George Orwell’s essay, “Shooting an Elephant,” basically recounts the story of the harsh realities in Moulmein, Burma, when it was still under the control of the British Empire. Orwell’s essay revolves around the life of a British police officer, who is also the narrator and who is assigned in the town, at a time when the Burmese people expressed great disgust for the oppressive British Empire. At the first part of Orwell’s essay, he shows how the police officer, being a representative of the Empire, is hated by the Burmese, especially the Buddhist priests, whom he describes as “the worst of all” (143) in the story.
However, it was also shown in the essay that although the police officer is constantly jeered by the Burmese, he sympathizes with them due to the sufferings that the British Empire has caused. In other words, Orwell portrayed the main character as a person who is torn between serving the corrupt and oppressive country he works for and sharing the sentiments of the Burmese people who has been giving him a hard time doing his job as a police officer.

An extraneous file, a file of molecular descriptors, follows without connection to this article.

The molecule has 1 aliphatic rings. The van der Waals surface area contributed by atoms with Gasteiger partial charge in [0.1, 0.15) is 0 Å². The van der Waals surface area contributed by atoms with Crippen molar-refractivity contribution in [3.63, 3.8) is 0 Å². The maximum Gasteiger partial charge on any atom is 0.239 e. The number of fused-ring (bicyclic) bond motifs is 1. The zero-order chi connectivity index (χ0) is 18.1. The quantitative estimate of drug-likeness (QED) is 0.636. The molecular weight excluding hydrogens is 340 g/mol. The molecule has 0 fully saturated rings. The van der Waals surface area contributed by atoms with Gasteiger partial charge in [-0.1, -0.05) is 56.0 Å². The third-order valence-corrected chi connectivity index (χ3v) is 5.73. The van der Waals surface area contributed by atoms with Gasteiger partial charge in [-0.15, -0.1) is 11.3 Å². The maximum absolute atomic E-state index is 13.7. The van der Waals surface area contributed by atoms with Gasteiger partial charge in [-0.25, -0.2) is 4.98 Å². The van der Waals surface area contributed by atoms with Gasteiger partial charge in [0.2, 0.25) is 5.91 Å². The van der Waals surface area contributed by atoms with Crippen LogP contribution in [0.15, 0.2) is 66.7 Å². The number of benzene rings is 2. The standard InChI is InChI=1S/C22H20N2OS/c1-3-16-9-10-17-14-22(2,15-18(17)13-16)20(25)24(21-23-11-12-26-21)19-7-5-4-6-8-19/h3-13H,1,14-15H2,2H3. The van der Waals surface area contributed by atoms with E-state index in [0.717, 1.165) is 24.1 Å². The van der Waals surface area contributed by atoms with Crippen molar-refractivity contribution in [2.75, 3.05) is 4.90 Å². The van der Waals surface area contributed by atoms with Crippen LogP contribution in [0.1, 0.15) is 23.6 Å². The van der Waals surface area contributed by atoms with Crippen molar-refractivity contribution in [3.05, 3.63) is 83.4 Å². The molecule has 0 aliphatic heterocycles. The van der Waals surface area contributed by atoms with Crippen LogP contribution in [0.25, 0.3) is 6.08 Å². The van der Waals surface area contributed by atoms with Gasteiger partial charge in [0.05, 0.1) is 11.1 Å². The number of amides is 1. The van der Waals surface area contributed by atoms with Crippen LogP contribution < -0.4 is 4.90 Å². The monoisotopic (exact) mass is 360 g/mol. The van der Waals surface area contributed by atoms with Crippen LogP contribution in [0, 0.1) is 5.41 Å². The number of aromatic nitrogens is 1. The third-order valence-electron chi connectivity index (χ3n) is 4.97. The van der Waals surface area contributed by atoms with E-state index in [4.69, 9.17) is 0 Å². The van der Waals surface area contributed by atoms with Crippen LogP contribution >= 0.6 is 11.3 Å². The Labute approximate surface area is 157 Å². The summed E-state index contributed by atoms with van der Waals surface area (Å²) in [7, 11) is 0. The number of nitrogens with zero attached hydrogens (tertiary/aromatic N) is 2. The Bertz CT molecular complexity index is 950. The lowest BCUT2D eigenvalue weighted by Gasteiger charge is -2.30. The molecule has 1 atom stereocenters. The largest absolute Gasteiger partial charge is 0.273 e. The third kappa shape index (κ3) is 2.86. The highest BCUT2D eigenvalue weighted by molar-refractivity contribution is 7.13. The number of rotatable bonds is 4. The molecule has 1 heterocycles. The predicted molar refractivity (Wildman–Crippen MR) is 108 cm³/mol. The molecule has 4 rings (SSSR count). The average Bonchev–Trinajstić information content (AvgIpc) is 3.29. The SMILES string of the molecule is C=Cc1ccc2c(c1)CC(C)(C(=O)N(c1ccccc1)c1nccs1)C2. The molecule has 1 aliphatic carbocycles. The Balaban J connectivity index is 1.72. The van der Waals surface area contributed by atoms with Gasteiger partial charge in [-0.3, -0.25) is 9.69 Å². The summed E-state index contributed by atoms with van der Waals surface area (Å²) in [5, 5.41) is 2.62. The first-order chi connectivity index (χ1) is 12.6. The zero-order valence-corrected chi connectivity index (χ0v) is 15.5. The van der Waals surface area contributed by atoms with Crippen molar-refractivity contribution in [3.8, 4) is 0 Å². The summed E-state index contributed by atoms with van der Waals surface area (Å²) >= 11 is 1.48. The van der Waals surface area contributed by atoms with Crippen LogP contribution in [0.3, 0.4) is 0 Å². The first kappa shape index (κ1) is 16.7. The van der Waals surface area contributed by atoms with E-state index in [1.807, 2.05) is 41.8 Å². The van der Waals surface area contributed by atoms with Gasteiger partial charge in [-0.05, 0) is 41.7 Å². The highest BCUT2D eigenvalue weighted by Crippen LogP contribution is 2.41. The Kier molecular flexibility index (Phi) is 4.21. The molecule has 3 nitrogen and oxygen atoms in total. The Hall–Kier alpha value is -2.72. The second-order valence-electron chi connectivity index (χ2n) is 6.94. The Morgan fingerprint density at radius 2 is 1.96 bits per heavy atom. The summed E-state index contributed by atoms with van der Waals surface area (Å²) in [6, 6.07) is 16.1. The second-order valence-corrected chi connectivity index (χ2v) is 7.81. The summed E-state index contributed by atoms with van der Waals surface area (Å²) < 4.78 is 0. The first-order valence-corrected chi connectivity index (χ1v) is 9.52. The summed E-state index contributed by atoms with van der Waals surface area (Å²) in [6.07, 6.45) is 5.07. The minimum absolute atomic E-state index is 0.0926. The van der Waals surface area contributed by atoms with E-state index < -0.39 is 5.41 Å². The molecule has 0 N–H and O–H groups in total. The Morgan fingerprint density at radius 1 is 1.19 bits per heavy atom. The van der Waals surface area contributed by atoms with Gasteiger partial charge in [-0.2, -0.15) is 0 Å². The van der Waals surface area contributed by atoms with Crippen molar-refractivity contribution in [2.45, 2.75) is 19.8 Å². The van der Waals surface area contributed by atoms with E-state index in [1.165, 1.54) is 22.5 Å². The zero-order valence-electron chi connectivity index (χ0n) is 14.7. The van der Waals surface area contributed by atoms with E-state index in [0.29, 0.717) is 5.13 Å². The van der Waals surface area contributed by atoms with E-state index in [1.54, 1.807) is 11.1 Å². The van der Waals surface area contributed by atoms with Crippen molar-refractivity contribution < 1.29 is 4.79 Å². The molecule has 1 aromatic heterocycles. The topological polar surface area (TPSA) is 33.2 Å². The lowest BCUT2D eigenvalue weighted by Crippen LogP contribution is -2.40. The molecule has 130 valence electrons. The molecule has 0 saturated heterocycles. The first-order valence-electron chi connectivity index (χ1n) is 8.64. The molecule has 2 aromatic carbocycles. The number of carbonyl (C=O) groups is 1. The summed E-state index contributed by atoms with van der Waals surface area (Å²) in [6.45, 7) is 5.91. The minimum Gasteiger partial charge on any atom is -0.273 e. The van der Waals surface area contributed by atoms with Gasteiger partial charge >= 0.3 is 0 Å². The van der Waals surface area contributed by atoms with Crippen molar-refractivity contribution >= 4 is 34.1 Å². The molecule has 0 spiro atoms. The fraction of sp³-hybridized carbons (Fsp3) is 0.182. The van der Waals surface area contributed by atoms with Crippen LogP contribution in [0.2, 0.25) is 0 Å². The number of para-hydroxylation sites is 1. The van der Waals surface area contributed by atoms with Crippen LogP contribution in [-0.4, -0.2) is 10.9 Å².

In the latter part of Orwell’s essay, the police officer is then requested to quell the chaos created by a loose elephant in bazaar, where it was last seen. In his investigation, the officer then sees the corpse of an Indian whom the elephant has trampled to death and then commands an orderly to bring him an elephant rifle. Although he originally brought the rifle for his protection since the elephant appeared to be harmless at present, he is suddenly pressured to kill the animal as the thousands of Burmese who were behind him were expecting him to do so.
He decides to shoots the brain of the elephant, which dies thirty minutes later. At the end of the story, the narrator explains that he only shot the elephant “solely to avoid looking a fool” (150).
Orwell, George. “Shooting an Elephant. ” The Longman Reader. 7th Edition. Eds. Judith Nadell, John Langan, and Eliza A. Comodromos. Pearson Education, Inc. 2005. 143-150.